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Inactivation Effect of Standard and Fractionated Electron Beam Irradiation on Enveloped and Non-Enveloped Viruses in a Tendon Transplant ModelSchmidt T.a · Hoburg A.T.b · Gohs U.c · Schumann W.d · Sim-Brandenburg J.e · Nitsche A.e · Scheffler S.f · Pruss A.g
aJulius Wolff Institute, Center for Musculoskeletal Surgery, bSports Medicine & Arthroscopy Service, Department for Orthopedic Surgery and Traumatology, Charité – Universitätsmedizin Berlin, cLeibniz Institute of Polymer Research Dresden, dGamma-Service Produktbestrahlung GmbH, Radeberg, eRobert Koch-Institut, fChirurgisch-Orthopädischer Praxis Verbund (COPV), gUniversity Tissue Bank, Institute of Transfusion Medicine, Charité – Universitätsmedizin Berlin, Germany Corresponding Author
Prof. Dr. Axel Prus, University Tissue Bank, Institute of Transfusion Medicine, Charite – Universitatsmedizin Berlin, Chariteplatz 1, 10117 Berlin, Germany, Tel. +49 30 450 5-52142, Fax -25976, email@example.com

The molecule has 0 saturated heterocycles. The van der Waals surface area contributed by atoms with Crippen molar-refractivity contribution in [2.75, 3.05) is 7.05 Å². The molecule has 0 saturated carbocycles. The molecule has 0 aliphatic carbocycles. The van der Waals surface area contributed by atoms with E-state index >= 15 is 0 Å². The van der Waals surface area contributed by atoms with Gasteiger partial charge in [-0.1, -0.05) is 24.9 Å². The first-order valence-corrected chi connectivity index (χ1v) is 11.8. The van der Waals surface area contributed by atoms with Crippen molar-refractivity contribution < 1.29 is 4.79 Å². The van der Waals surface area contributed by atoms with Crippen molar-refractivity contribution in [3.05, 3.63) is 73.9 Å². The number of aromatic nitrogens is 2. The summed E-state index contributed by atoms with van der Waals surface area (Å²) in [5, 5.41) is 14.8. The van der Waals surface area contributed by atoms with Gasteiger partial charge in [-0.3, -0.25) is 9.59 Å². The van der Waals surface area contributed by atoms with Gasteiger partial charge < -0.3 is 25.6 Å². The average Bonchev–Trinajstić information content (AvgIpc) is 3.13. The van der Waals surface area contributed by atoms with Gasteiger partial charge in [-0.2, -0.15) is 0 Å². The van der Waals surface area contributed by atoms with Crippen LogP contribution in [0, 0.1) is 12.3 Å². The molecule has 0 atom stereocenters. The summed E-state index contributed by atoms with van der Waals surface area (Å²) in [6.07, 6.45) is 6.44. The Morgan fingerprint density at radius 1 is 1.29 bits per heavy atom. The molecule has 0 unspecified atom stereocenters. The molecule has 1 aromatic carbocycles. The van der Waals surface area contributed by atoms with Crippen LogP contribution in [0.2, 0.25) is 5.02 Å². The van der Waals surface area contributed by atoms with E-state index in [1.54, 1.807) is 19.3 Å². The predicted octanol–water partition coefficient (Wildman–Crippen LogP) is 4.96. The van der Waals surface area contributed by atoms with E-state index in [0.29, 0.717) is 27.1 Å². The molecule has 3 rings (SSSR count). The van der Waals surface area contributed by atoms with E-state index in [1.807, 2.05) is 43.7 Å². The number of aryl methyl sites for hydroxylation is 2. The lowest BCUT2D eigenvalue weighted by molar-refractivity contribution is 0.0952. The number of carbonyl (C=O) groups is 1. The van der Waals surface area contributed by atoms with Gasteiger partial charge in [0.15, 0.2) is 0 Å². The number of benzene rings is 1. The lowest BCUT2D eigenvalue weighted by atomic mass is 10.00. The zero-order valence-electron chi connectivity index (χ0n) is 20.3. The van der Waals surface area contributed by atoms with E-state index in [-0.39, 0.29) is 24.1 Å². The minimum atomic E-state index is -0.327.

Background: For increasing allograft tendon safety in reconstructive surgery, an effective sterilization method achieving sterility assurance including viruses without impairing the grafts properties is needed. Fractionated Electron Beam (Ebeam) has shown promising in vitro results. The proof of sufficient virus inactivation is a central part of the process validation. Methods: The Ebeam irradiation of the investigated viruses was performed in an optimized manner (oxygen content < 0.1%, –78 °C). Using principles of a tendon model the virus inactivation kinetics for HIV-2, HAV, pseudorabies virus (PRV) and porcine parvovirus (PPV) were calculated as TCID50/ml and D10 value (kGy) for the fractionated (10 × 3.4 kGy) and the standard (1 × 34 kGy) Ebeam irradiation. Results: All viruses showed comparable D10 values for both Ebeam treatments. For sufficient virus titer reduction of 4 log10 TCID50/ml, a dose of 34 kGy of the fractionated Ebeam irradiation was necessary in case of HIV-2, which was the most resistant virus investigated in this study. Conclusion: The fractionated and the standard Ebeam irradiation procedure revealed comparable and sufficient virus inactivation capacities. In combination with the known good biomechanical properties of fractionated Ebeam irradiated tendons, this method could be a safe and effective option for the terminal sterilization of soft tissue allografts.
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